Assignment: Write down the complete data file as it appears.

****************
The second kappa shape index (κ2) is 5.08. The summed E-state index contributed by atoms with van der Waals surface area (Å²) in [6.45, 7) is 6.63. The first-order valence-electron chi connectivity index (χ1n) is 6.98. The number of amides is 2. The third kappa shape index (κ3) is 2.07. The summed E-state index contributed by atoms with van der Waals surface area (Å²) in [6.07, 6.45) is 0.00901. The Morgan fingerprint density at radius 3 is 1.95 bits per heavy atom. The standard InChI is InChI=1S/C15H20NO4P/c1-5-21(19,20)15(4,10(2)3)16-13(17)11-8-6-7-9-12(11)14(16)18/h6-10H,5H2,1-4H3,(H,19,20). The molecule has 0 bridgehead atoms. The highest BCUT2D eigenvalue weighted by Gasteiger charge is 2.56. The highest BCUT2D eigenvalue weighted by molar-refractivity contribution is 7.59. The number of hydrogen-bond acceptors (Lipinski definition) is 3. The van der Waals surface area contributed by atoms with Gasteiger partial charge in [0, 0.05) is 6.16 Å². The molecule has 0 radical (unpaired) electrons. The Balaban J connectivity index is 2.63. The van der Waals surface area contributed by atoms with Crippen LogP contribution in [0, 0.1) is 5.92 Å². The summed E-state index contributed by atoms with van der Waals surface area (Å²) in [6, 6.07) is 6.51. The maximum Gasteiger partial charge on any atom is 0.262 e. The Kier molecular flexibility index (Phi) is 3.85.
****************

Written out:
The second kappa shape index (κ2) is 5.08. The summed E-state index contributed by atoms with van der Waals surface area (Å²) in [6.45, 7) is 6.63. The first-order valence-electron chi connectivity index (χ1n) is 6.98. The number of amides is 2. The third kappa shape index (κ3) is 2.07. The summed E-state index contributed by atoms with van der Waals surface area (Å²) in [6.07, 6.45) is 0.00901. The Morgan fingerprint density at radius 3 is 1.95 bits per heavy atom. The standard InChI is InChI=1S/C15H20NO4P/c1-5-21(19,20)15(4,10(2)3)16-13(17)11-8-6-7-9-12(11)14(16)18/h6-10H,5H2,1-4H3,(H,19,20). The molecule has 0 bridgehead atoms. The highest BCUT2D eigenvalue weighted by Gasteiger charge is 2.56. The highest BCUT2D eigenvalue weighted by molar-refractivity contribution is 7.59. The number of hydrogen-bond acceptors (Lipinski definition) is 3. The van der Waals surface area contributed by atoms with Gasteiger partial charge in [0, 0.05) is 6.16 Å². The molecule has 0 radical (unpaired) electrons. The Balaban J connectivity index is 2.63. The van der Waals surface area contributed by atoms with Crippen LogP contribution in [0, 0.1) is 5.92 Å². The summed E-state index contributed by atoms with van der Waals surface area (Å²) in [6, 6.07) is 6.51. The maximum Gasteiger partial charge on any atom is 0.262 e. The Kier molecular flexibility index (Phi) is 3.85.